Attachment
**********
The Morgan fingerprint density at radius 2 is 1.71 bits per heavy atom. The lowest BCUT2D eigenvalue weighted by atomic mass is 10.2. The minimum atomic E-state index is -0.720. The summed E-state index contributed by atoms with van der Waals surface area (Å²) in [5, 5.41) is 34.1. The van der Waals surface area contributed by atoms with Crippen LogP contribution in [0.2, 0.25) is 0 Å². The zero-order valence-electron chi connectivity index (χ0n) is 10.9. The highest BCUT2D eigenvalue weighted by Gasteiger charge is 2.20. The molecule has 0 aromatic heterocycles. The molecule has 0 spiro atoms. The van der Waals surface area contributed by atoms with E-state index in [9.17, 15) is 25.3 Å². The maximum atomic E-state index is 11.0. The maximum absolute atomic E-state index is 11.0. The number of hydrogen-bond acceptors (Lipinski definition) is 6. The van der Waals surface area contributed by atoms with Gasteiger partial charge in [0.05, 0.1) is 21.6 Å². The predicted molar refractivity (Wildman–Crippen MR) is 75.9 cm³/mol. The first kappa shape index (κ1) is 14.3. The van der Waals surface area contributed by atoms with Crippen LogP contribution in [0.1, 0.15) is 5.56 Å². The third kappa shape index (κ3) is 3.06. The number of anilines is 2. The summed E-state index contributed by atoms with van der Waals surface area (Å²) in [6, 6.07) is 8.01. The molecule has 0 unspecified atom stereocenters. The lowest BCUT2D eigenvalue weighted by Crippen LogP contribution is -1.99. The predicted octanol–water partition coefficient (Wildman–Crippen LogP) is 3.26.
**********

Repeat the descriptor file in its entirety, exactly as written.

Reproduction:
The Morgan fingerprint density at radius 2 is 1.71 bits per heavy atom. The lowest BCUT2D eigenvalue weighted by atomic mass is 10.2. The minimum atomic E-state index is -0.720. The summed E-state index contributed by atoms with van der Waals surface area (Å²) in [5, 5.41) is 34.1. The van der Waals surface area contributed by atoms with Crippen LogP contribution in [0.2, 0.25) is 0 Å². The zero-order valence-electron chi connectivity index (χ0n) is 10.9. The highest BCUT2D eigenvalue weighted by Gasteiger charge is 2.20. The molecule has 0 aromatic heterocycles. The molecule has 0 spiro atoms. The van der Waals surface area contributed by atoms with E-state index in [9.17, 15) is 25.3 Å². The maximum atomic E-state index is 11.0. The maximum absolute atomic E-state index is 11.0. The number of hydrogen-bond acceptors (Lipinski definition) is 6. The van der Waals surface area contributed by atoms with Gasteiger partial charge in [0.05, 0.1) is 21.6 Å². The predicted molar refractivity (Wildman–Crippen MR) is 75.9 cm³/mol. The first kappa shape index (κ1) is 14.3. The van der Waals surface area contributed by atoms with Crippen LogP contribution in [0.1, 0.15) is 5.56 Å². The third kappa shape index (κ3) is 3.06. The number of anilines is 2. The summed E-state index contributed by atoms with van der Waals surface area (Å²) in [6, 6.07) is 8.01. The molecule has 0 unspecified atom stereocenters. The lowest BCUT2D eigenvalue weighted by Crippen LogP contribution is -1.99. The predicted octanol–water partition coefficient (Wildman–Crippen LogP) is 3.26.